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Jeff Bezos’s Blue Origin Wants to Build a ‘Business Park’ in Space

The aerospace company's proposal would either replace or complement the ISS.

Blue Origin's Orbital Reef space station concept Blue Origin

Blue Origin doesn’t just want to take you to space—it also wants to help you stay there for a while.

Jeff Bezos’s aerospace company has unveiled a new concept for a space station called Orbital Reef. No time table for completion was announced, but the company seems to be positioning the proposed low-orbital outpost as a potential replacement for the aging International Space Station (ISS).

The proposal is just one of many that have been presented to NASA as it tries to figure out what to do with the 20-year-old ISS, reports The New York Times. The $100 billion space laboratory is showing signs of wear and tear, and its funding is set to end in 2030. Next steps depend on the funds the agency gets from congress, but there also appears to be a realization that a new space station needs to be built to either replace or complement the existing one.

Blue Origin's Orbital Reef space station concept

Blue Origin’s Orbital Reef space station concept  Blue Origin

Blue Origin’s proposal would see it team up with Sierra Space and Boeing, among other space firms, to build and commercially develop a space station that could do either. The plan is for the Orbital Reef to function as a “mixed use business park” that will help provide the infrastructure needed to scale economic activity and open new markets in space. Based on renderings (which can be seen above), its design looks similar to that of past space stations, and it will reportedly be able to house up to 10 astronauts at a time.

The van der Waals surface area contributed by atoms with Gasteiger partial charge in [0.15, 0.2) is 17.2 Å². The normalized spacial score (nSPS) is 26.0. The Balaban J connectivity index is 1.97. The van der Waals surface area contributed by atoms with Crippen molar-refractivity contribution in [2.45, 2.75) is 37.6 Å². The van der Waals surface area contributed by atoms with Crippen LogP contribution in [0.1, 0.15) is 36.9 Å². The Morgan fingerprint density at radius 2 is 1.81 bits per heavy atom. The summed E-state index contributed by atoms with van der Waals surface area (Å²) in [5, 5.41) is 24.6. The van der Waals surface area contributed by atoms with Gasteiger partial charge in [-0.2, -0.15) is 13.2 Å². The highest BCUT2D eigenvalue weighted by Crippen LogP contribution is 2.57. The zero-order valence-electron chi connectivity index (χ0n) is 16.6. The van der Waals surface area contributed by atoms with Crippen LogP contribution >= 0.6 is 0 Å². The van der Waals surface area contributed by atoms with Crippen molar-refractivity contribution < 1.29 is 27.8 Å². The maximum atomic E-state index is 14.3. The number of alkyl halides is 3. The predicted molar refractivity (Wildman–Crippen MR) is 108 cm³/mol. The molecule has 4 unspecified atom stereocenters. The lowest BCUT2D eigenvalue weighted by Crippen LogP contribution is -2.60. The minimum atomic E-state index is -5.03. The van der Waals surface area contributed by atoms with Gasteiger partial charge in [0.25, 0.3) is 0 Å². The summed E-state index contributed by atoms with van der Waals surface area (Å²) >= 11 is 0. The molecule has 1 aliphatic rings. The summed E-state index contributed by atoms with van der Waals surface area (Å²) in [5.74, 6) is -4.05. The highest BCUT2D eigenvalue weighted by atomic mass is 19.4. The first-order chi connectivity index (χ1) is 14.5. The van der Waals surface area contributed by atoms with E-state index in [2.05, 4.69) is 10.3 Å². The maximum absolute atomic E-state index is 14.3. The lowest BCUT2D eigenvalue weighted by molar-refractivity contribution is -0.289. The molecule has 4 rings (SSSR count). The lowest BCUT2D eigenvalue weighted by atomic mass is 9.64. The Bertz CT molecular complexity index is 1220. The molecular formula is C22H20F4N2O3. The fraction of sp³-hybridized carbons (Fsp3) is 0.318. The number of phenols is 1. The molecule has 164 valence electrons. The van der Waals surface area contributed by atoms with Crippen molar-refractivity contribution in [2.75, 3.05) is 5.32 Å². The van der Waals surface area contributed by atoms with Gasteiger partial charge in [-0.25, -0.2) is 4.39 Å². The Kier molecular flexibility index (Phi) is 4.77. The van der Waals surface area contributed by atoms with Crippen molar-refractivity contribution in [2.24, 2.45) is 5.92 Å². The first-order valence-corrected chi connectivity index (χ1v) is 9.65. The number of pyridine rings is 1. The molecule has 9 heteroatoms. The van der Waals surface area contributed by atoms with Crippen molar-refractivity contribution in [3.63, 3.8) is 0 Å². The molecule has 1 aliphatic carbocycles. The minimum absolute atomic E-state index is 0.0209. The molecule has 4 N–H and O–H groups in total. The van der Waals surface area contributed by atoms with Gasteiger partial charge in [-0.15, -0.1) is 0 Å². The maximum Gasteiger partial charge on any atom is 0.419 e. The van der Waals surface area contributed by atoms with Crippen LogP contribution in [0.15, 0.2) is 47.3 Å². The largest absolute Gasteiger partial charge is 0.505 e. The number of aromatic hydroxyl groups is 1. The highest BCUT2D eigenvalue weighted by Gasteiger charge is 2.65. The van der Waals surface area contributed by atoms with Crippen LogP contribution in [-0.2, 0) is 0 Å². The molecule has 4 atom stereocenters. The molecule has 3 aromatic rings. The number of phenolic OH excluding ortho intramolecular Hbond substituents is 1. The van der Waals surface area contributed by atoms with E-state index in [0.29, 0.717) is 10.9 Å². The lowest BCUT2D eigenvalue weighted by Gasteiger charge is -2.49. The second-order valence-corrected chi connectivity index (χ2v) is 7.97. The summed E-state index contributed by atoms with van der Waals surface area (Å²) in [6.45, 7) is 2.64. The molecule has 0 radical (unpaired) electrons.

“For over sixty years, NASA and other space agencies have developed orbital space flight and space habitation, setting us up for commercial business to take off in this decade,” Brent Sherwood, Blue Origin’s Senior Vice President of Advanced Development Programs, said in a statement. “We will expand access, lower the cost and provide all the services and amenities needed to normalize space flight. A vibrant business ecosystem will grow in low Earth orbit, generating new discoveries, new products, new entertainments and global awareness.”

NASA plans to allocate $400 million to start construction, but there are only a handful of companies with the resources needed to build a space station. Orbital Reef will still face competition, though: Last week, Lockheed Martin and Nanorack’s unveiled their own space station proposal, called Star Lab. Axiom Space, meanwhile, already has approval to launch the beginnings of a base that will initially be attached to the ISS. Either way, it seems that Blue Origin isn’t content to just send rockets into low-orbit.

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